Re:That's what round SHOULD do (1)

kid_icarus75 (579846) | more than 12 years ago | (#3771727)

Exactly. This is done so any average functions will not be affected by rounding. The 'bug' exists in many languages, including the open source php's round function.

Re:That's what round SHOULD do (1)

Jobe_br (27348) | more than 12 years ago | (#3771762)

Yep - exists in the MySQL round function, bugs the heck out of me - very difficult to do financial calculations (with decimal fields).

Re:That's what round SHOULD do (1)

Dalcius (587481) | more than 12 years ago | (#3771770)

I know I'm retarded for not checking documentation on this one, but stepping back, logically, you'd think round() would round to the mathematical standard. If there was a need for a different process for averaging, why not write a round_avg()? It would be just as awkward, you'd have to look up the documentation, but at least the meaning of round isn't twisted.

Or better yet, just write/use an avg() function. ::blink::

Re:That's what round SHOULD do (0)

Anonymous Coward | more than 12 years ago | (#3771829)

What do you mean the "mathematical standard"? Mathematics has no conception of rounding. But, the IEEE standard for rounding floating point numbers IS to do the half up/half down on .5

Re:That's what round SHOULD do (1)

2names (531755) | more than 12 years ago | (#3771793)

Average function output will always be affected by rounded input. Any time you use fewer significant digits in the input of an average the average will be affected.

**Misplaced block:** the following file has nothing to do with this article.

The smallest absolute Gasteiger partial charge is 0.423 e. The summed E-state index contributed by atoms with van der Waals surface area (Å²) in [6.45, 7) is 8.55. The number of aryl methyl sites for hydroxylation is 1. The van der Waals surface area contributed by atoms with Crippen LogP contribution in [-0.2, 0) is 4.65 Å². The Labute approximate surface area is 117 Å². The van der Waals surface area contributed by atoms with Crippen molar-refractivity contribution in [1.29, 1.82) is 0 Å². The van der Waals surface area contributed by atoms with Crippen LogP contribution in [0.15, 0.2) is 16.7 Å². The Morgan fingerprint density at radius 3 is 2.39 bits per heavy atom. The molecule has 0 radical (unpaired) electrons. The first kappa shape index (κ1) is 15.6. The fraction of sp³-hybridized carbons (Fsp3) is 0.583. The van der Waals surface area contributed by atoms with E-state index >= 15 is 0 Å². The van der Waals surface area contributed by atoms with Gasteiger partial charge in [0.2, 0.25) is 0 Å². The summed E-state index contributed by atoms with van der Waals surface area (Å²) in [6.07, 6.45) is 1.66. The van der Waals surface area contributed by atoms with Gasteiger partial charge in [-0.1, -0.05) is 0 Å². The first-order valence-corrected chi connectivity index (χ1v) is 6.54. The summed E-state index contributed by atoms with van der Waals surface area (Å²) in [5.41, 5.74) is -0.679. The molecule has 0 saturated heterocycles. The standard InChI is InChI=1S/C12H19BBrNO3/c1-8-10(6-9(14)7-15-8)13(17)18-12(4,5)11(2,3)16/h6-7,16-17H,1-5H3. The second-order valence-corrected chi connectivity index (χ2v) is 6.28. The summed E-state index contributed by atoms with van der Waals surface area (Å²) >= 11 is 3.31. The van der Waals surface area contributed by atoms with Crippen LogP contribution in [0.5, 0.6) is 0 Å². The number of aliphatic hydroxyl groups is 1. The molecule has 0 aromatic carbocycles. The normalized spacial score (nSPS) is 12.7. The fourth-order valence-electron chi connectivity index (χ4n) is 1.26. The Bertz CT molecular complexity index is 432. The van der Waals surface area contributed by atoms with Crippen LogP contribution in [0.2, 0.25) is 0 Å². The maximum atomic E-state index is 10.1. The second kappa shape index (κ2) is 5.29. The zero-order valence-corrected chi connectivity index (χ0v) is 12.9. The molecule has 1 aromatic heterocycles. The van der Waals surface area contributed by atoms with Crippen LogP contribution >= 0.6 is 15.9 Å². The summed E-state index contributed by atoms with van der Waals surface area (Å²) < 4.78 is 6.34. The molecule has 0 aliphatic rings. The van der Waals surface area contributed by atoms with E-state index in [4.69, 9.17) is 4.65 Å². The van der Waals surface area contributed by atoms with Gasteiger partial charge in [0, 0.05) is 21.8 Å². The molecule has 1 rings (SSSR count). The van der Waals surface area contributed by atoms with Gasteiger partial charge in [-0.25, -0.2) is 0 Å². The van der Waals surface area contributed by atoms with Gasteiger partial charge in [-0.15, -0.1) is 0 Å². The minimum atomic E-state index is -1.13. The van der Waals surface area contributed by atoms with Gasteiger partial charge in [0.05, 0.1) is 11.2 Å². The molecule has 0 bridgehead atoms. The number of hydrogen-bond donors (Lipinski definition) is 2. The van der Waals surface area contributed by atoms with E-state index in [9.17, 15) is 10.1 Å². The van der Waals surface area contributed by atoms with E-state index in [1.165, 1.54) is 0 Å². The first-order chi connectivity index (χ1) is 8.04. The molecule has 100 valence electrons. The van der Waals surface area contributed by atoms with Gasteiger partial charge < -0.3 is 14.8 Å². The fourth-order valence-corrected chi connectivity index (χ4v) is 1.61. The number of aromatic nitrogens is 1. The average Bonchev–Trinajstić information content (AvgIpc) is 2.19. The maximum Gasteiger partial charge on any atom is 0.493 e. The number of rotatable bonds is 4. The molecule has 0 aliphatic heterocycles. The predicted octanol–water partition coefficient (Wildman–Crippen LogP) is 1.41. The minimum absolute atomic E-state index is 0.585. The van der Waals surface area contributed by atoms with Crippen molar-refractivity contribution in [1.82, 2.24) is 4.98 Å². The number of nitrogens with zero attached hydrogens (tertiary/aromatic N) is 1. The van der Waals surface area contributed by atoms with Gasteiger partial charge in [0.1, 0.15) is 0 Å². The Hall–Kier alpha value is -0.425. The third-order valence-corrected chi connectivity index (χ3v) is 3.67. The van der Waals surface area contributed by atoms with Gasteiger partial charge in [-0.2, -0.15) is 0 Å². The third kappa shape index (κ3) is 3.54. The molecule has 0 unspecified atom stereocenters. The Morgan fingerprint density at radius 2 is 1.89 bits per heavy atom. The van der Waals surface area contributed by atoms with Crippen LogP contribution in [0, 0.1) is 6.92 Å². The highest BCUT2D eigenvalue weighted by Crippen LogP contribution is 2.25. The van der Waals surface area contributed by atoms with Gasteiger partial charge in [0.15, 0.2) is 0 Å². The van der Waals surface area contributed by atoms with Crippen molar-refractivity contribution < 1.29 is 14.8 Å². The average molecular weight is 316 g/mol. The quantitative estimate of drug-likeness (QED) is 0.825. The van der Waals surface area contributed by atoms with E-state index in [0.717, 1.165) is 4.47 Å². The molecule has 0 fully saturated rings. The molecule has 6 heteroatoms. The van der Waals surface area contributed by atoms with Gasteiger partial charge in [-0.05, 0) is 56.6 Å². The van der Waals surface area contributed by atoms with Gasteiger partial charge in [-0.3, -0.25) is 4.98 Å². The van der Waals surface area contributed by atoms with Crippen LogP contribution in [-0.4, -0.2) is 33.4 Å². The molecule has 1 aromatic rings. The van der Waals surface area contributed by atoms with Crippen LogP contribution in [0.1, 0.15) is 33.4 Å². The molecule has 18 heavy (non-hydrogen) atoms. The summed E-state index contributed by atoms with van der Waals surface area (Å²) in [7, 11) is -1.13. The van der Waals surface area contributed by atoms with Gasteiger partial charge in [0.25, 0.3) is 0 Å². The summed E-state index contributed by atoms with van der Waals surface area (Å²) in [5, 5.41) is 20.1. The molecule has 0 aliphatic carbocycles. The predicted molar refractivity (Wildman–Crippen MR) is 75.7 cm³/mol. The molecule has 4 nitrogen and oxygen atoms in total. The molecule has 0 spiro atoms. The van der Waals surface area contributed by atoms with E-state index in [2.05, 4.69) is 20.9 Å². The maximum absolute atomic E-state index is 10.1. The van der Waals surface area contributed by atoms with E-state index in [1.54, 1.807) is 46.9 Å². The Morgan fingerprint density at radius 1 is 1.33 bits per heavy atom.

Re: Wrong (0)

Anonymous Coward | more than 12 years ago | (#3771772)

The mathematic function round is defined as follows:

f(x) -> y : x.n y=x
: x.n >= x.5 -> y=x+1

Pardon me if I have the mathematical form wrong, it's been a while since I've defined a function mathematically.

Re: Wrong (1, Informative)

Anonymous Coward | more than 12 years ago | (#3771801)

Stupid HTML ate my less than sign!

The mathematic function round is defined as follows:

f(x) -&gt y
: x.n &lt x.5 -&gt y=x
: x.n &gt= x.5 -&gt y=x+1

Re:That's what round SHOULD do (2)

renehollan (138013) | more than 12 years ago | (#3771820)

IIRC, there was once a case of fraud where a programmer for a bank rounded all the part pennies to a particular account.

Of course, since rounding was not supposed to affect averages and totals of rounded numbers (because as many were expected to round up as down), and these were now affected (totals were short), the "bug" was caught.

If I'm not mistaken, the name for dealing with such rounding in the financial industy is "brokage" (not to be confused with "brokerage", though badness in both cases will cause one to be parted from one's money).

Pet Bugs? (0)

SpanishInquisition (127269) | more than 12 years ago | (#3771693)